Friday, October 8, 2010

Guest Post: Janice Hardy and BLUE FIRE

I was such a fan of Janice Hardy's first book, THE SHIFTER that I interviewed her after its release last year.  Now it's time for Book 2: BLUE FIRE, and I can't wait! As part of Janice's blog tour, here she is talking about characters.

Wanted: One Character Willing to Work With No Questions Asked

For a lot of writers, the character is what comes to them first. They hear this person’s voice in their head, dream about them, and then they find their story. For me, it’s different. I usually find the problem
first, then find someone whose life I can make miserable.

Because of this, my characters rarely start a story fully developed. I usually only know the bare bones of their past, how they got to be where they are, what they like and dislike. The plot is the crucible I toss them into to get to know them. How they react to problems is what tells me what I need to know to write them.

As you can imagine, my characters start out kinda flat in that first draft. They talk a lot, act a lot, but don’t think all that much until I figure them out. Then their internalization starts pouring out of them
and I discover that past they were hiding, those fears they never told me they had, and those dreams they think about when they aren’t running for their lives.

In my MG fantasy trilogy, The Healing Wars, the protag’s best friend is a great example of a character who just developed on her own. Aylin had almost no background at all when she first appeared on the page in The Shifter. I knew Nya (my protag) needed a best friend who had a job that put her in contact with lots of people. So Nya first encounters Aylin on the street in front of…

And I needed a place. What job could Aylin hold in this fantasy world that would put her on the street
talking to people? I made her a barker at a show house, a tavern/theater/concert hall mix where the rich
frequented. She danced outside (so now I learned she was graceful) and called to folks passing by, trying
to get them to come inside and spend their money. (so now I knew she was a people person, and a bit of
a flirt).

And that was it for a while.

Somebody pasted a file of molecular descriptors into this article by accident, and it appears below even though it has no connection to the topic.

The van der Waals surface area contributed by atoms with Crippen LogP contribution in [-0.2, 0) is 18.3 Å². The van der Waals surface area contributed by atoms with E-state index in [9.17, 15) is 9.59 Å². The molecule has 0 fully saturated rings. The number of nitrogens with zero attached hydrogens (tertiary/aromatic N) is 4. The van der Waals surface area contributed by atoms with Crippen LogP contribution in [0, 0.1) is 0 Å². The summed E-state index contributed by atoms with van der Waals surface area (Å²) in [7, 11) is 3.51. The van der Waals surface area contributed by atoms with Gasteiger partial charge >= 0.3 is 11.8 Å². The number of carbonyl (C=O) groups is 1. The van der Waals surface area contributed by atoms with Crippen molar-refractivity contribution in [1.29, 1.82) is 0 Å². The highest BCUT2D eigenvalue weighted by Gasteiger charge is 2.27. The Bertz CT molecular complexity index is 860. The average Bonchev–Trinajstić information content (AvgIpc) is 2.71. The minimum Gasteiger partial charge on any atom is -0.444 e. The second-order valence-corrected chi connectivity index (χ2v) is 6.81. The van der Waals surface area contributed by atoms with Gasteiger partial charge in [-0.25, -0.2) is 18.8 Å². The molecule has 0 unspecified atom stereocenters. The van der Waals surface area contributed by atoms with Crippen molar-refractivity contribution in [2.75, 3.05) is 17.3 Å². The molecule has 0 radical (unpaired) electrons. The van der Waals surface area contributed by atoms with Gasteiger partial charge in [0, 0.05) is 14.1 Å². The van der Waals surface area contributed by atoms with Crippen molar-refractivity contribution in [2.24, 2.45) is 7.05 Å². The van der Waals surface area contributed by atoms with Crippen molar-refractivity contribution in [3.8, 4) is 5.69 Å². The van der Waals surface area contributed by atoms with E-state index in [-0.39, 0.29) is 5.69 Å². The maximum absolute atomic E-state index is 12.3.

I didn’t need more than that for Aylin to play her sidekick role. But as I wrote her, she developed into
the voice of reason for Nya. (and I learned Aylin was practical). It wasn’t a conscious choice, I just had
a very impulsive Nya getting into trouble, and I needed someone to play the other side to show the
options and consequences of the plot. Purely mechanical really. Nya needed someone to talk to and
bounce ideas off of. That was Aylin. Since I didn’t want to sound preachy, she was supportive (usually) of Nya’s plans, even when she was worried about them. (and thus I learned Aylin was non-judgmental and loyal).

Although I was getting a good sense of who she was by now, I really didn’t know anything about her
past. She was an orphan like Nya, but I didn’t know how her parents died or if she even had any other
family. Eventually, I reached a part of the story where Nya needed someone to confront her about
something she was doing in the book (can’t say or it’ll be a spoiler). That reason had to be personal so it
didn’t come off as preachy on my part.

Enter Aylin’s past.

Nya was dealing with the pain merchants in this scene (black-market healers who buy pain from people),
so Aylin’s issue had to come from there. In my world building, I’d already established that the pain
merchants are notorious for healing someone, but not fully healing them, so it’s dangerous to go to
them. Aylin’s mother died by going to a pain merchant and not being fully healed. (and now I knew
Aylin hated the pain merchants, that she watched her mother die and couldn’t do anything to stop it).

But I also learned more from that small bit of history. Aylin is a happy person. She’s upbeat, optimistic,
always sees the good in people. How could she have that outlook after what had happened to her?
And so I learned how Aylin’s practicality encompassed her entire life, and how she did what she had to
do to survive, and didn’t let anyone—or anything—bring her down. This core element of her character
allowed me to know her and how she’d react to anything I threw out her.

By the end of the trilogy, Aylin is a fully-formed and developed character. She’s stayed true to herself all
along, but has grown and changed same as Nya and the other characters.

Quite an accomplishment for a gal who was nothing more than “Nya’s best friend” when I first created

Blue Fire Blurb
Part fugitive, part hero, fifteen-year-old Nya is barely staying ahead of the Duke of Baseer’s trackers.
Wanted for a crime she didn’t mean to commit, she risks capture to protect every Taker she can
find, determined to prevent the Duke from using them in his fiendish experiments. But resolve
isn’t enough to protect any of them, and Nya soon realizes that the only way to keep them all out
of the Duke’s clutches is to flee Geveg. Unfortunately, the Duke’s best tracker has other ideas.

Nya finds herself trapped in the last place she ever wanted to be, forced to trust the last people she ever
thought she could. More is at stake than just the people of Geveg, and the closer she gets to uncovering
the Duke’s plan, the more she discovers how critical she is to his victory. To save Geveg, she just might
have to save Baseer—if she doesn’t destroy it first.

Janice Hardy Bio
A long-time fantasy reader, Janice Hardy always wondered about the darker side of healing. For her
fantasy trilogy THE HEALING WARS, she tapped into her own dark side to create a world where healing was dangerous, and those with the best intentions often made the worst choices. Her books include THE SHIFTER, and BLUE FIRE from Balzer+Bray/Harper Collins. She lives in Georgia with her husband, three cats and one very nervous freshwater eel.

Link to Blue Fire Online Retailers


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